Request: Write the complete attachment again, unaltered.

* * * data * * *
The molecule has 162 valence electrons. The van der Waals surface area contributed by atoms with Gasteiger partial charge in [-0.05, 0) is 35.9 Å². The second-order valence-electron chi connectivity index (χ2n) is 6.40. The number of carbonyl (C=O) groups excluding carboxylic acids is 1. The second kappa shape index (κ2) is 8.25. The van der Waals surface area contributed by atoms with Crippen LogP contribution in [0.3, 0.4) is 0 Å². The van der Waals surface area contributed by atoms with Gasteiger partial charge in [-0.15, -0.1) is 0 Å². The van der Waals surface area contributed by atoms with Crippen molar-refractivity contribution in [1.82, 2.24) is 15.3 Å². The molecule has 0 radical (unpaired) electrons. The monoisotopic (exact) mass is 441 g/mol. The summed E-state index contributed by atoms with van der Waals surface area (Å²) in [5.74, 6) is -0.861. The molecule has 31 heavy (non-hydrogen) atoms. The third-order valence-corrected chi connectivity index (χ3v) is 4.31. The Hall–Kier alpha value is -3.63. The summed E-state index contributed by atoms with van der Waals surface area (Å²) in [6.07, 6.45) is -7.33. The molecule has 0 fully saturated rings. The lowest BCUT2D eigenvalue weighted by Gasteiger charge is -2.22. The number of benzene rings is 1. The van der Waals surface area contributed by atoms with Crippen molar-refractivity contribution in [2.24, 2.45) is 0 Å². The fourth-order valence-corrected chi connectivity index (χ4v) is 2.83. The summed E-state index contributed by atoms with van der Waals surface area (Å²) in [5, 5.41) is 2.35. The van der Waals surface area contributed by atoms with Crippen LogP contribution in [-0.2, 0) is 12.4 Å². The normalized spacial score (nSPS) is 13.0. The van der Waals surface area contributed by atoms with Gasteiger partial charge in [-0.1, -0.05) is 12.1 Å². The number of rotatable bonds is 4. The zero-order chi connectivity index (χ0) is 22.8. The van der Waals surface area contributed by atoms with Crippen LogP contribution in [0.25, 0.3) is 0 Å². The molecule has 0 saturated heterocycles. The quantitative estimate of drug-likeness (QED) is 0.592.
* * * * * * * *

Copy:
The molecule has 162 valence electrons. The van der Waals surface area contributed by atoms with Gasteiger partial charge in [-0.05, 0) is 35.9 Å². The second-order valence-electron chi connectivity index (χ2n) is 6.40. The number of carbonyl (C=O) groups excluding carboxylic acids is 1. The second kappa shape index (κ2) is 8.25. The van der Waals surface area contributed by atoms with Crippen LogP contribution in [0.3, 0.4) is 0 Å². The van der Waals surface area contributed by atoms with Gasteiger partial charge in [-0.15, -0.1) is 0 Å². The van der Waals surface area contributed by atoms with Crippen molar-refractivity contribution in [1.82, 2.24) is 15.3 Å². The molecule has 0 radical (unpaired) electrons. The monoisotopic (exact) mass is 441 g/mol. The summed E-state index contributed by atoms with van der Waals surface area (Å²) in [5.74, 6) is -0.861. The molecule has 31 heavy (non-hydrogen) atoms. The third-order valence-corrected chi connectivity index (χ3v) is 4.31. The Hall–Kier alpha value is -3.63. The summed E-state index contributed by atoms with van der Waals surface area (Å²) in [6.07, 6.45) is -7.33. The molecule has 0 fully saturated rings. The lowest BCUT2D eigenvalue weighted by Gasteiger charge is -2.22. The number of benzene rings is 1. The van der Waals surface area contributed by atoms with Crippen molar-refractivity contribution in [2.24, 2.45) is 0 Å². The fourth-order valence-corrected chi connectivity index (χ4v) is 2.83. The summed E-state index contributed by atoms with van der Waals surface area (Å²) in [5, 5.41) is 2.35. The van der Waals surface area contributed by atoms with Crippen LogP contribution in [-0.2, 0) is 12.4 Å². The normalized spacial score (nSPS) is 13.0. The van der Waals surface area contributed by atoms with Gasteiger partial charge in [-0.1, -0.05) is 12.1 Å². The number of rotatable bonds is 4. The zero-order chi connectivity index (χ0) is 22.8. The van der Waals surface area contributed by atoms with Crippen LogP contribution in [0.25, 0.3) is 0 Å². The molecule has 0 saturated heterocycles. The quantitative estimate of drug-likeness (QED) is 0.592.